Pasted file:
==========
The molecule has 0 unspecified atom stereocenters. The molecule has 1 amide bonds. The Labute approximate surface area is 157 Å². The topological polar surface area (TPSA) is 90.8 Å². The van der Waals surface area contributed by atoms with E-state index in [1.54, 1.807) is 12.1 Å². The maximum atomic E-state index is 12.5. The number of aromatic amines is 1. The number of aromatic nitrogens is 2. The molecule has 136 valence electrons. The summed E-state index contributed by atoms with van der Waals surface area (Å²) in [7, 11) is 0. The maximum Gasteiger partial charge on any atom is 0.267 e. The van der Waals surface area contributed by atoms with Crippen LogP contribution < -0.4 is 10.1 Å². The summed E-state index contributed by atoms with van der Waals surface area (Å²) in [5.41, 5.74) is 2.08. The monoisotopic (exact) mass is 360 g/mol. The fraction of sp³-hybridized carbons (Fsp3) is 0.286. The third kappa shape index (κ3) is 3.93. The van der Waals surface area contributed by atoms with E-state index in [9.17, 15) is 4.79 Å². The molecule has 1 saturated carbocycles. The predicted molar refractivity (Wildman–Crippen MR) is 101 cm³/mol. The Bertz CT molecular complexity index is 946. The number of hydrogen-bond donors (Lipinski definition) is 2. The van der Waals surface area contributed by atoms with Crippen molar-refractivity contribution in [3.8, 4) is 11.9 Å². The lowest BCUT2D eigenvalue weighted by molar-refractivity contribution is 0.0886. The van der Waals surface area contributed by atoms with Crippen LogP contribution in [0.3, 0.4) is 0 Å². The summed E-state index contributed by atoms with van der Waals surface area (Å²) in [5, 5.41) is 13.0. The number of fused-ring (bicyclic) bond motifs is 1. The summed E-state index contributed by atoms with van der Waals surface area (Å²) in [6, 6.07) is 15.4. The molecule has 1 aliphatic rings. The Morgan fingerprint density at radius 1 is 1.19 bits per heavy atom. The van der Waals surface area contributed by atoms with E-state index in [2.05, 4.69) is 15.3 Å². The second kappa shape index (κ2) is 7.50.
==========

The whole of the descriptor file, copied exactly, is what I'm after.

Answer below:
The molecule has 0 unspecified atom stereocenters. The molecule has 1 amide bonds. The Labute approximate surface area is 157 Å². The topological polar surface area (TPSA) is 90.8 Å². The van der Waals surface area contributed by atoms with E-state index in [1.54, 1.807) is 12.1 Å². The maximum atomic E-state index is 12.5. The number of aromatic amines is 1. The number of aromatic nitrogens is 2. The molecule has 136 valence electrons. The summed E-state index contributed by atoms with van der Waals surface area (Å²) in [7, 11) is 0. The maximum Gasteiger partial charge on any atom is 0.267 e. The van der Waals surface area contributed by atoms with Crippen LogP contribution < -0.4 is 10.1 Å². The summed E-state index contributed by atoms with van der Waals surface area (Å²) in [5.41, 5.74) is 2.08. The monoisotopic (exact) mass is 360 g/mol. The fraction of sp³-hybridized carbons (Fsp3) is 0.286. The third kappa shape index (κ3) is 3.93. The van der Waals surface area contributed by atoms with E-state index in [9.17, 15) is 4.79 Å². The molecule has 1 saturated carbocycles. The predicted molar refractivity (Wildman–Crippen MR) is 101 cm³/mol. The Bertz CT molecular complexity index is 946. The number of hydrogen-bond donors (Lipinski definition) is 2. The van der Waals surface area contributed by atoms with Crippen molar-refractivity contribution in [3.8, 4) is 11.9 Å². The lowest BCUT2D eigenvalue weighted by molar-refractivity contribution is 0.0886. The van der Waals surface area contributed by atoms with Crippen LogP contribution in [0.3, 0.4) is 0 Å². The summed E-state index contributed by atoms with van der Waals surface area (Å²) in [5, 5.41) is 13.0. The number of fused-ring (bicyclic) bond motifs is 1. The summed E-state index contributed by atoms with van der Waals surface area (Å²) in [6, 6.07) is 15.4. The molecule has 1 aliphatic rings. The Morgan fingerprint density at radius 1 is 1.19 bits per heavy atom. The van der Waals surface area contributed by atoms with E-state index in [2.05, 4.69) is 15.3 Å². The second kappa shape index (κ2) is 7.50.